Integral area and arc length

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I learned in my calc 1 class that to calculate the arc length of a curve, we are to compute the integral of the function. For example, the integral of a function that describes the path of a thrown baseball would give the total distance traveled by the baseball (I hope i'm using the term arc length correctly to describe this).

However, we also learned that finding the integral of a function gives you the area under the curve described by the function. I must have a fundamental misunderstanding of either one or both of these statements, because if they are accurate, then what happens when you take the integral of a semi-circle? Then multiply it by 2? Something doesn't work out because I know the length of the curve (circumference of a circle, C=2pi(r)) is different than the area under/in-between the curves (A=pi(r)^2).

I would greatly appreciate if someone could please help me understand this apparent paradox.
 

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Let's say you have a positive function ##y=f(x)## (for example the semi-circle ##y=\sqrt{1-x^2}##.

To find the area below ##f## between the points ##a## and ##b##, you need to calculate

[tex]\int_a^b f(x)dx[/tex]

So to find the area below the semi-circle, that would be

[tex]\int_{-1}^1 \sqrt{1-x^2}dx[/tex]

which will yield ##\pi/2##.

Now, to find the arclength of ##f## between the points ##a## and ##b##, you need to find

[tex]\int_a^b \sqrt{1 + (f^\prime(x))^2}dx[/tex]

Now, if ##f## is the semi-circle, then ##f^\prime(x) = -x/\sqrt{1-x^2}##, so you need to find

[tex]\int_{-1}^1 \sqrt{1 + \frac{x^2}{1-x^2}}dx = \int_{-1}^1 \frac{1}{\sqrt{1-x^2}}dx[/tex]

Calculating this will yield ##\pi##.
 
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Thank you for replying so quickly this late at night. Going by what you posted, calculating the length of a curve is a different computation than that of the area under the curve? Your computations make sense, but this directly contradicts what I have learned, for example my textbook gives a function describing the motion of a particle, then it says that to find the total distance traveled by the particle (arc length of the curve), you simply find the integral of the function. This is the exact same approach the book teaches to find the area under a curve. Are they in some way simplifying the procedure without telling us, or perhaps a circle/semi-circle a special case? If so, could you explain to me conceptually why finding the length of the curve of a circle using an integral is different than finding the area of a circle using an integral? And why this is different than finding them for a normal curve?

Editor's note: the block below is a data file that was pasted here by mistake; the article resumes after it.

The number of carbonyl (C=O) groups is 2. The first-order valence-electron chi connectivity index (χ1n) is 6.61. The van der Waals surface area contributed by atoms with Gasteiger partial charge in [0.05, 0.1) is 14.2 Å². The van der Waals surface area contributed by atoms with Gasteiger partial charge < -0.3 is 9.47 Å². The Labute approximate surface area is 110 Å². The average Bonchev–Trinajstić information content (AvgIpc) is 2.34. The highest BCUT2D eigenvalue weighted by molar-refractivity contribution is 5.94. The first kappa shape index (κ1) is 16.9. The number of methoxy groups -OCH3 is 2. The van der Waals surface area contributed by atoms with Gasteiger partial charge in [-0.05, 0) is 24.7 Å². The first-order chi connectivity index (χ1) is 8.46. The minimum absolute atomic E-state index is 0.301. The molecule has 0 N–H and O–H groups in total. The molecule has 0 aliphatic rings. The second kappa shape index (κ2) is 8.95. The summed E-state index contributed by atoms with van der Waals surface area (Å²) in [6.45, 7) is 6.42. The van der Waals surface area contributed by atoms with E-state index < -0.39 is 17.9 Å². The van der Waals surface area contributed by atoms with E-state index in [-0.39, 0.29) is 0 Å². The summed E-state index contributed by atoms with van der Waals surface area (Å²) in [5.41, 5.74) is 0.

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Yes, computing the area under a curve should be a very different computation than to compute arclength.

Is there any chance you could show us what your textbook says on this?
 
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Here is the picture of the relevant problem from my book, perhaps I am misusing the term arc-length to describe the length of the curve. However, I am still stumped regardless.
XeRsv5e.jpg
 
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SteamKing
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In the example, the form of the velocity-distance relationship used pertains to one particular form of motion: rectilinear motion, where the particle is traveling in a straight line. For particles traveling along more complex paths, you would need to solve the system of differential equations which describe the motion of the particle.

The arc-length formula describes how one computes the length of a static curve knowing something about its geometry.
 
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  • #7
HallsofIvy
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Do you understand the difference between "displacement" and "distance traveled"? If you go 30 miles due East, then turn around and drive 20 miles back west, you total "distance traveled" is 30+ 20= 50 miles. But your net "displacement" is only 30- 20= 10 miles, your final distance from your starting point.
 
  • #8
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Here is the picture of the relevant problem from my book, perhaps I am misusing the term arc-length to describe the length of the curve. However, I am still stumped regardless.
What you're asked to do is not to find the length of the curve ##v(t)##. The formula

[tex]\int_a^b \sqrt{1+ (v^\prime(t))^2}dt[/tex]

would be the arclength of ##v(t)##. But that has no physical significance and is not what you need to find.

You are given at any point ##t##, the velocity of a particle ##v(t)##. This velocity changes over time. You are asked to find the total distance that the particle traveled. This is not the same as the arc-length of ##v(t)##. It does happen to coincide with the area below the ##v## graph.
 
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Thank you for the help, I was under the impression that the given function was position-time, not realizing it was in fact velocity-time. This confused me because I knew summing the distances between the points of a position-time graph would give total distance traveled, and then I saw what I thought was the book finding that same result using integration. This then led me to believe that the length of the curve of the graph was equivalent to the area under the curve (which doesn't make sense for a number of reasons).
 

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